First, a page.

The moment you realize
When I walk outside, the earth and sky thrum good morning. I know even without you, I am never alone in a world so rife with life.
I take a deep breath of the clean air. And for the first time feel like I can look back without wanting to go back, and think about all I’ve learned since leaving you for the last time.
For a long time, I had been lost in trying to reconcile myself with the world I suddenly found myself in. How can something that has all-encompassing first love, radiant sunflowers, acoustic guitar and 10-foot Pacific Ocean waves have you suddenly, one day, stiff with silence?
We were driving down this road and I remember the trees were covered in orange even though it was July. The river water was still wet on my skin, and I tried to tell you then how I wanted you. I tried to tell you that every day I woke up fighting to keep wanting you. I glanced over to the driver’s seat, mouth open to speak, only to find it was like looking through lake water, down to the murky bottom. You couldn’t hear or see me through the dirt.
Now I’m both detached and destructively yoked to a world I can’t make sense of, a world where your presence is no longer guaranteed in my life. I think everyone in love feels as though it will last forever. My most grounded moments were with you, moments that still feel unreal in my memory.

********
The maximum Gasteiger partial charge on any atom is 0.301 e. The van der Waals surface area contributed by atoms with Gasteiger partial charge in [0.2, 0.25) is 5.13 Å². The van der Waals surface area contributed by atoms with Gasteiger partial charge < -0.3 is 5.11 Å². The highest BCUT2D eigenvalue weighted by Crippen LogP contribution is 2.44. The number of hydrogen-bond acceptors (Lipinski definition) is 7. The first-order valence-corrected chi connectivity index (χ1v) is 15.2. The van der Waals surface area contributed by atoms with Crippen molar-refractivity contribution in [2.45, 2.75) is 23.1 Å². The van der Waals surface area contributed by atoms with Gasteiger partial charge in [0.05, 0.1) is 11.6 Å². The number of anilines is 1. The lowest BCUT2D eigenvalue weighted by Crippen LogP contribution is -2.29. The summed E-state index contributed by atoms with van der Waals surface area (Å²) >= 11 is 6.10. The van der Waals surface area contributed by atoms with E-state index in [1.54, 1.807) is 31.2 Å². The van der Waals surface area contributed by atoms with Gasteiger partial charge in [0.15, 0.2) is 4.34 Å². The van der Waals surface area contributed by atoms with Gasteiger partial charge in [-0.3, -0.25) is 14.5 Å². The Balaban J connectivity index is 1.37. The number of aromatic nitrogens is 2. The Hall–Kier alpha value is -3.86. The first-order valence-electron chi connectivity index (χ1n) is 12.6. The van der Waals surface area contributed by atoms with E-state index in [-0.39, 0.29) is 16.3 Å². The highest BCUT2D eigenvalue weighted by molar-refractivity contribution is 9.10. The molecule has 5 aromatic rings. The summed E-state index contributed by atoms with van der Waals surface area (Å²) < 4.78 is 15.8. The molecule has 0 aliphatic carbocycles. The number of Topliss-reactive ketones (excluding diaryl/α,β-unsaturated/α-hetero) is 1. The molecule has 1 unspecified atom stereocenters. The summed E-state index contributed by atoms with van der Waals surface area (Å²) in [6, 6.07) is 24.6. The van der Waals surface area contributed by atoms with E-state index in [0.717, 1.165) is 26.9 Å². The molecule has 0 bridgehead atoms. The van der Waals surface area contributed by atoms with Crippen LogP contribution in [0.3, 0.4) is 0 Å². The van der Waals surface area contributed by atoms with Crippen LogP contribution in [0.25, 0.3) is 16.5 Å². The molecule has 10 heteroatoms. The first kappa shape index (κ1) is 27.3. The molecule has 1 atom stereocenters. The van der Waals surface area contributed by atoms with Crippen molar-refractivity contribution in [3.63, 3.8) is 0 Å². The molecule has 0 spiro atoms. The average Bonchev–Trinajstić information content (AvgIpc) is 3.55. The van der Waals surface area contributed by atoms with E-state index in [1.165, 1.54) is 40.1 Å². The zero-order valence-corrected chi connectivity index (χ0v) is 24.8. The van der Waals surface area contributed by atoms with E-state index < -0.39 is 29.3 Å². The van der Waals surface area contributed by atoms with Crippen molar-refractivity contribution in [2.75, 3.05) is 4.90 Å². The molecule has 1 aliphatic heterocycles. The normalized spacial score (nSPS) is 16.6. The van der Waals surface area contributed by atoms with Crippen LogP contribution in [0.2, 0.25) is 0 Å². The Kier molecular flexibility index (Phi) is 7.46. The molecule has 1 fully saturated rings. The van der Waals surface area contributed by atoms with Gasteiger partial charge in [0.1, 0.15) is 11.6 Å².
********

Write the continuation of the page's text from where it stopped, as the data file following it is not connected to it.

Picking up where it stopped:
Life with you was a liquid dreamscape: sipping honey wine in the dead heat of August, walking through the grocery store throwing snacks in my basket, touching my hair and arms and nose, running through waterfalls and city streets. I have to constantly remind myself — moments of joy are not all I am destined for, even when my entire life has seemingly been defined by these subtle moments.
Dalhousie poets is a rotating column in the Gazette’s Art & Lifestyle section featuring poetry by students on various subjects. Interested in submitting your verse? Email email@example.com.